A doting wife has spoken of how she gave up her kidney to save her husband’s life.

Charlotte Sutton, a medical secretary from Shirley, Solihull, offered to become a donor for 63-year-old husband Barry - highly unusual when there is no blood relationship.

But surgeons at Coventry’s University Hospital were able to go ahead with the life-saving transplant as the couple share the same blood type.

Mrs Sutton, aged 58, and her husband, who are back home recovering from surgery, have even sentimentally nicknamed the transplanted organ as ‘Sidney the Kidney’.

They fell in love at first sight at a Valentine’s dinner dance in Dorridge 14 years ago, moving in together three weeks later.

Although Mr Sutton, a 63-year-old newsagent worker, was diagnosed with kidney disease Iga Nephropathy two years later, his kidneys suddenly dramatically failed in June last year, and he went on the transplant list.

Mrs Sutton stepped forward and offered her own healthy organ, despite never having an operation or being admitted to hospital in her life.

“The doctor said my kidneys were only working at 12 per cent and I would need daily dialysis or a transplant,” said Mr Sutton.

“Charlotte had always jokingly said she would give me her kidney but I was full of doubt. Despite us not being related, she was a blood match and so a transplant could work.

“I am getting used to the idea now that her organ is in my body.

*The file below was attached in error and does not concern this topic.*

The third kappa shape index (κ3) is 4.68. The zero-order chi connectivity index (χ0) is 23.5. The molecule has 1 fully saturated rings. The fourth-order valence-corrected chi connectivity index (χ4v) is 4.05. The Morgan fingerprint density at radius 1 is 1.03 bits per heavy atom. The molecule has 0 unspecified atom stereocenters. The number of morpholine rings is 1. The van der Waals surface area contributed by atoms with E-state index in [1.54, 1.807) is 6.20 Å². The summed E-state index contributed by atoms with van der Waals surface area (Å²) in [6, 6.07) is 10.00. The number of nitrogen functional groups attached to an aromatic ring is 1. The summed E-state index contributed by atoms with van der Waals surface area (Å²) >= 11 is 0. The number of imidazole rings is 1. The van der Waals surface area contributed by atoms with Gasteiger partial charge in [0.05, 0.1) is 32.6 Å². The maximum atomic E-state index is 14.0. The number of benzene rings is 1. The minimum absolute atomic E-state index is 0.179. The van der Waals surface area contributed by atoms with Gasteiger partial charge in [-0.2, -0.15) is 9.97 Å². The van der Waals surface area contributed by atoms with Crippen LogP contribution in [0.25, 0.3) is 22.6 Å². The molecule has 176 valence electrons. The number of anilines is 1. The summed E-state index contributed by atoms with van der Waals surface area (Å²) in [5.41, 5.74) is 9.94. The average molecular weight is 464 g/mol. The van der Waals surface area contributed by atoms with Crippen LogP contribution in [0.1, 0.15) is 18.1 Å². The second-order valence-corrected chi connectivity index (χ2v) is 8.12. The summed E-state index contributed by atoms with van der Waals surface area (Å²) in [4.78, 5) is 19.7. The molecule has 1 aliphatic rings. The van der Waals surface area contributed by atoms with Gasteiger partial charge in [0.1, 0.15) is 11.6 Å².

‘‘A lot of people wouldn’t be able to cope with that. I can’t thank her enough,” he said.

Mrs Sutton, who married her husband in August 1999, underwent rigorous tests at Solihull hospital to check her body would cope with the kidney removal.

They even had to pass interviews with the Human Tissue Authority to check the wife had not been coerced or paid into becoming a donor.

But the transplant swap was almost halted when Mrs Sutton came down with a kidney infection weeks before it was due to take place.

The infection cleared up so the operation went ahead on January 8 at Coventry’s University Hospital.

Although one in three patients reject the kidney, both patients were home within a week and have been doing well ever since with Barry taking anti-rejection drugs.

“We can’t believe it’s done,” said Mrs Sutton. “I had never been to hospital, never even had a baby and I don’t remember the operation but I woke up shouting: ‘I’ve done it, I’ve done it!

“The first time we saw each other after the transplant, we looked at each other and burst into tears.

“I never hesitated for a moment in giving Barry my kidney, it never worried me but it was something I wanted to do.

“Everyone kept saying to me ‘you are so brave’ but I work for a psychiatrist and he said to me: ‘You are brave enough to have this operation, but you are not brave enough to live without your husband ‘ and that’s when I realised he was right – I couldn’t manage life without Barry.

“I’ve always carried a donor card and I had two healthy kidneys, so why shouldn’t Barry have one of them?”

The couple’s transplant comes after University Hospital carried out a pioneering transplant between sisters Maxine Bath and Michelle Titmus, from Wolverhampton, even though they were ‘incompatible’ in blood type.

Mrs Bath, 41, was the first person in the world to have the ground-breaking operation after having her blood plasma frozen and filtered to ensure that the organ was not rejected in November.